I do a lot of reading--so I've decided, inspired by my friend Laura, again, to begin posting, on occasion, reviews of what I read. I'll do fiction, knitting books, other publications--whatever's on my bedside table. Let me know what you think!
Review: The Lost Gate by Orson Scott Card (2010)
384 pages. (This review is of the hardback book club edition.)
Nutshell: 45% American Gods + 45% Percy Jackson series + 10% Twilight
AKA: Ancient gods are the new vampires.
Orson Scott Card is the author of arguably the most popular YA novel for boys of all time: Ender's Game. This is not to say that Ender's Game isn't a great book for both genders, but its male protagonist, futuristic-videogame-combat setting and slight seasoning of ethical dilemma seems to especially resonate with males of a certain age.
In The Lost Gate, Card reaches, stretches, and fails to capture the EG magic, creating a novel with an interesting, if unoriginal, premise--that the "Old Gods" of mythology still exist in our world (paging Mr. Card: have you heard of Neil Gaiman or Rick Riordan?)--and a protagonist, Danny North, who swings wildly from believable teen to laughably this-is-how-adults-think-teenagers-talk-think-and-feel. There's a secondary/companion story that hews closer to European-influenced fantasy: medieval-ish setting, castles, intrigue, secret identities.
I have my own personal beefs with (and love of) Card's books, having read the Ender series and (almost all of) the Alvin Maker series.
Let's start with the admiration: Card unabashedly loves America: American folk beliefs, accents, dialects, and geography. He's able to describe magical abilities on a near-molecular level, helping the reader understand and almost almost believe that the abilities could be real. He knows how to pace an action scene. He writes dialogue, particularly dialogue in dialect, without sounding clunky or too stereotypical, and has a naturalistic way of sliding in the vocabulary of the world of the book, making it seem acquired rather than alien.
That said, Card's style also often leaves me cold. He forces his personal belief system into his novels, and as soon as he does, they lose their magic and become clunky allegory. (That's why I stopped reading the Alvin Maker series.) He doesn't write female characters well; they come in three flavors: subservient/flavorless, scheming, and Auntie Mame.
So, then: The Lost Gate.
Synopsis: Danny North, pre-teen and seemingly-powerless member of a powerful family living on a hidden compound in western Virginia, discovers he's powerful, after all, and explores the dangers and joys of his newfound abilities. Meanwhile, on another world, a nameless, memory-less, ALSO seemingly-powerless character known as Wad is involved in his own mysterious journey of self-knowledge.
He tried to understand what it meant to “serve” stone or water, wind or the electricity of lightning in the air. But the stones bruised his fingers and moved for him only if he threw them; the wind only blew his hair into a tangled mop, and storms and ponds left him wet, cold, and powerless. Far from being precocious, with magic he was slow. Worse than slow. He was inert, making no visible progress at all.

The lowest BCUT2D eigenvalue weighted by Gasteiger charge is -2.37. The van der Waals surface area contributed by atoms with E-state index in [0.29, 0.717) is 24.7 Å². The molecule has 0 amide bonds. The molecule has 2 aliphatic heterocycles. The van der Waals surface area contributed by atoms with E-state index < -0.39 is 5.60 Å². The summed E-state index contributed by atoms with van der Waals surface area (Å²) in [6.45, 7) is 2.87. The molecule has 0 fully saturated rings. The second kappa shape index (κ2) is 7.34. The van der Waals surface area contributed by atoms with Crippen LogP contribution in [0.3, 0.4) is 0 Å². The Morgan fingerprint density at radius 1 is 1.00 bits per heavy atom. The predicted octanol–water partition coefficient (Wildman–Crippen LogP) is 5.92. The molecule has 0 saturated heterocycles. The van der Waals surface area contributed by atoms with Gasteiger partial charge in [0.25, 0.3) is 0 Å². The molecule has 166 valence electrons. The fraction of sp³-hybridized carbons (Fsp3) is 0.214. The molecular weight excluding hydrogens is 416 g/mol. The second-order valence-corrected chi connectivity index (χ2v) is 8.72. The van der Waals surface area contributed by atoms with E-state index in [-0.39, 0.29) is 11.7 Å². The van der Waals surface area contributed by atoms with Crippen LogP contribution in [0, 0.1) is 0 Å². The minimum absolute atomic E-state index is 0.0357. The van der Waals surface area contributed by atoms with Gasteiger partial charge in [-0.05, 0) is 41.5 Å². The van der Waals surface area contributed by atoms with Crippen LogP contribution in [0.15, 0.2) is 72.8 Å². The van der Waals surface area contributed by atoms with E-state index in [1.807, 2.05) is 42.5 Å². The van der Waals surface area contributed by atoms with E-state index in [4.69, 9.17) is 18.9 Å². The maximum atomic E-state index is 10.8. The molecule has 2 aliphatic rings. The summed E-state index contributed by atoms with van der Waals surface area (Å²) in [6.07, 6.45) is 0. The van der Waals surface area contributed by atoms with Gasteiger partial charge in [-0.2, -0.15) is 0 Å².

Yet, except for the loneliness, he didn’t hate his life. His long rovings in the woods were a pleasure to him. Since neither tree nor animal was drawn to him, he simply ran, becoming swift and tireless, mile after mile. (15)
Nice descriptions of magical abilities, and creation of a believable system of magic. Card is able to construct the system without the “and now you’re getting the anthropological background of how magic works in this reality” section so prevalent in fantasy novels, usually bringing the narrative to a screeching halt. The tone shifted believably between Wad’s and Danny’s worlds.
Some meaningless episodic stuff happened in the middle that then got dropped in favor of the overall arc. Danny discovers a murdered family! (What?) Danny wants to go to public high school! (In a cafeteria scene that reminded me so much of Twilight that I wanted to scream, he inexplicably heals a bunch of people and, basically, no one bats an eye.)
Additionally, the whole “gods still walk among us” trope seems a mite played out, especially when (as I mentioned above) Gaiman did it so well for adult readers, and Riordan continues to for middle readers. Perhaps Card intends this series (it’s clearly not done yet) to fit in the middle ground for high school readers? The scatological humor and sexual situations point this direction... (Which brings me to:)
One boo to stereotypical adult characters. Who here has ACTUALLY had a sadistic gym teacher? A “climb that rope, kid, because I don’t like you” gym teacher? I didn’t think so.
Two boos to gratuitous and creepy sexual content. One adult female character could have just as easily been portrayed as the crazy she was without having her make inappropriate overtures to Danny.
Three big boos to semi-sadistic violence without plot or character purpose. (Which is, I guess, what gods do. But still!)
Those who liked but have grown out of the Percy Jackson and the Olympians series. (I’d recommend The Lost Hero, also by Rick Riordan, over this one, though.)
There were enough good things in The Lost Gate to make me open to reading a sequel, although the female characters make me feel all squirmy inside. But I’ll check any subsequent books out from the library; not buy-worthy.